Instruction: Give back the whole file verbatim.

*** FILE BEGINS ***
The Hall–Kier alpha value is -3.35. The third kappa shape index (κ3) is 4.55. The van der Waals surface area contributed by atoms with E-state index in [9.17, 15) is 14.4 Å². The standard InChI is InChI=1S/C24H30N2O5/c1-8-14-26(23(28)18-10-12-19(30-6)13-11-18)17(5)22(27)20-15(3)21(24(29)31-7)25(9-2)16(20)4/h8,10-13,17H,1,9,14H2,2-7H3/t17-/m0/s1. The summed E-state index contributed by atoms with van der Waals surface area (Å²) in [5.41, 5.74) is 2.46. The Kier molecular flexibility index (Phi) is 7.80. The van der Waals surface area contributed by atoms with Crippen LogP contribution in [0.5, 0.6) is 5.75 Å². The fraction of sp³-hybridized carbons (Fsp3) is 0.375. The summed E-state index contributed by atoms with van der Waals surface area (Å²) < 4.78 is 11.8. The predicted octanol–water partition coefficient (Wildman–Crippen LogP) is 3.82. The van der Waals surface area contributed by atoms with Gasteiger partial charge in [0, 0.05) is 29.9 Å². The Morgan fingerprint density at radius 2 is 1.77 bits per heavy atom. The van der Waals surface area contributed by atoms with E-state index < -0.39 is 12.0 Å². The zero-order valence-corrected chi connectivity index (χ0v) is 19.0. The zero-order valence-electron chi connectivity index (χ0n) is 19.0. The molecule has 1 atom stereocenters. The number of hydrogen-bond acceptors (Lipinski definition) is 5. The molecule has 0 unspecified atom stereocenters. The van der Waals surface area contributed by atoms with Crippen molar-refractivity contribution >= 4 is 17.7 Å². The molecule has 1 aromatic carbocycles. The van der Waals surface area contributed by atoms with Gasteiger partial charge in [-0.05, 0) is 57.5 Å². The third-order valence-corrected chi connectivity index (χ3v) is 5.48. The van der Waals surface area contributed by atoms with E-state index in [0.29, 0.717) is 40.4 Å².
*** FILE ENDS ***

The Hall–Kier alpha value is -3.35. The third kappa shape index (κ3) is 4.55. The van der Waals surface area contributed by atoms with E-state index in [9.17, 15) is 14.4 Å². The standard InChI is InChI=1S/C24H30N2O5/c1-8-14-26(23(28)18-10-12-19(30-6)13-11-18)17(5)22(27)20-15(3)21(24(29)31-7)25(9-2)16(20)4/h8,10-13,17H,1,9,14H2,2-7H3/t17-/m0/s1. The summed E-state index contributed by atoms with van der Waals surface area (Å²) in [5.41, 5.74) is 2.46. The Kier molecular flexibility index (Phi) is 7.80. The van der Waals surface area contributed by atoms with Crippen LogP contribution in [0.5, 0.6) is 5.75 Å². The fraction of sp³-hybridized carbons (Fsp3) is 0.375. The summed E-state index contributed by atoms with van der Waals surface area (Å²) < 4.78 is 11.8. The predicted octanol–water partition coefficient (Wildman–Crippen LogP) is 3.82. The van der Waals surface area contributed by atoms with Gasteiger partial charge in [0, 0.05) is 29.9 Å². The Morgan fingerprint density at radius 2 is 1.77 bits per heavy atom. The van der Waals surface area contributed by atoms with E-state index < -0.39 is 12.0 Å². The zero-order valence-corrected chi connectivity index (χ0v) is 19.0. The zero-order valence-electron chi connectivity index (χ0n) is 19.0. The molecule has 1 atom stereocenters. The number of hydrogen-bond acceptors (Lipinski definition) is 5. The molecule has 0 unspecified atom stereocenters. The van der Waals surface area contributed by atoms with Crippen molar-refractivity contribution >= 4 is 17.7 Å². The molecule has 1 aromatic carbocycles. The van der Waals surface area contributed by atoms with Gasteiger partial charge in [-0.05, 0) is 57.5 Å². The third-order valence-corrected chi connectivity index (χ3v) is 5.48. The van der Waals surface area contributed by atoms with E-state index in [0.29, 0.717) is 40.4 Å².